Superstition vs. good habit: The difference might be less than you think

In 2010, The New York Times published an article titled, “Does Lucky Underwear Improve Athletic Performance?” The article is about how “Michael Jordan wore the same under-shorts from his national-championship-winning University of North Carolina days under his Chicago Bulls uniform. Serena Williams won’t change her socks at tournaments she’s winning.”

The article accuses these athletes of being superstitious. Are intentional practices superstitious or good habits?

In early May, my family is participating in a half marathon and 5K race in northern Wisconsin. For the past three years, I have been following a consistent running routine. However, this is my first organized race. The anticipated stress of the number of people participating and the competitive spirit of the event is creating anxiety for me.

During the preparation of the event, to combat my fears, I am creating control, including wearing the same outfit during every conditioning run, eating the same foods before each run and running at the same time every day. I don’t want any surprises at the event, so I am trying to replicate exactly what I will do on race day.

Isn’t this the same thing Michael Jordan and Serena Williams did during their events? Continue doing what is working so that during the stressful game or match, they are not thinking about how a different pair of underwear or socks are fitting. Their uniform is one less decision to make and one less detail to focus on. They know what works, so why change it?

What good habits do you have in your workday? Do you have a system when you get to work and log into your computer? Or maybe your system isn’t to turn on your computer immediately when you get to work. Maybe you use this time for valuable thinking projects or professional development.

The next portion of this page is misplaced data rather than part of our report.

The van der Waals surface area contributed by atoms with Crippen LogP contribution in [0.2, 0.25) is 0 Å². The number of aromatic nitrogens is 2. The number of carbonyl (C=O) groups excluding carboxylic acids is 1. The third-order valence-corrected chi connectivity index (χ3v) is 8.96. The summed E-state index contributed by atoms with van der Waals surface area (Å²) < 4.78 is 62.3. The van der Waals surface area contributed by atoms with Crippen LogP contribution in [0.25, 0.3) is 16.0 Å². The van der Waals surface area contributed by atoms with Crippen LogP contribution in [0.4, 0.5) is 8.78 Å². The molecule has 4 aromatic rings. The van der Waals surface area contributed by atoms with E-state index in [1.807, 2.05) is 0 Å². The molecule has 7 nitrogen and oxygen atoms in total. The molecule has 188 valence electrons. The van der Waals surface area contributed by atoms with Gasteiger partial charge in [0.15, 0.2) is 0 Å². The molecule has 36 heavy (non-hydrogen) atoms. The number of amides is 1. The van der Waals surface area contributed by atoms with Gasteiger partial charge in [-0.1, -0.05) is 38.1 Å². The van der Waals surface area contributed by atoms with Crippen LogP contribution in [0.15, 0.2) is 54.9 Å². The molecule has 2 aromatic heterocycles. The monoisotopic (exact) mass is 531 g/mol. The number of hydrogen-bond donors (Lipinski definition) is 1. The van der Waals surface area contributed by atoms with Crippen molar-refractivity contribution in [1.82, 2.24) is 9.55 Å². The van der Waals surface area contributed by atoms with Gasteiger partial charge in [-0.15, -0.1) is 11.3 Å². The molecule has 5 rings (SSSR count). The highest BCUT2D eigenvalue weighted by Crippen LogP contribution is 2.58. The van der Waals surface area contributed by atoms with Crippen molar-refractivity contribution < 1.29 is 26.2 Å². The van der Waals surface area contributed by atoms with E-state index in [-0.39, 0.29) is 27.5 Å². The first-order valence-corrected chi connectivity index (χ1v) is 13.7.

In his book, “Atomic Habits,” James Clear defines a productive system called “habit stacking.” A habit is a “recurring, often unconscious pattern of behavior that is acquired through frequent repetition.” The benefit of a healthy habit is the efficient use of thought and energy. You don’t need to think about the route you’ll take home from work because it is ingrained in your memory. You don’t waste time reviewing maps, considering options or making U-turns.

To habit stack, you need to find an existing, successful habit and then choose another action to stack on top of the original behavior. I have stacked the “pick up mail” habit on top of my “drive home” habit. Once I reach my neighborhood, my car automatically stops at the mailbox to retrieve the day’s deliveries.

To take this system a step further, habit stack for a reward. After performing the stacked habit on top of the original habit, choose a third habit as your reward, such as a 15-minute walk, sitting down or standing up at your desk or working on a project you’re excited about.

An example of a healthy “habit stack with a reward” could be your above-mentioned morning routine. Consider what you do when you arrive at your desk. Most people log into their computers, open the email application and answer unread emails. This process could consume one to two hours of your morning. Instead, log into your computer, spend the next hour working on a project that is often procrastinated, then open email and reply to messages. Use email as a reward after a project is complete. How good will you feel to have a looming project completed during the first hour of your day?

When should we intentionally create a new habit or habit stack? When we choose a new goal and are challenged to implement it.

I chose to implement the above morning routine years ago when I was frustrated with how much time I spent catering to emails. By habitually stacking the email task after a project, I spent less time in email throughout the day and was more productive.

No one can convince me to change my morning routine because I have found great success in this habit. Why would I change a good system that brings me success? Or am I just superstitious?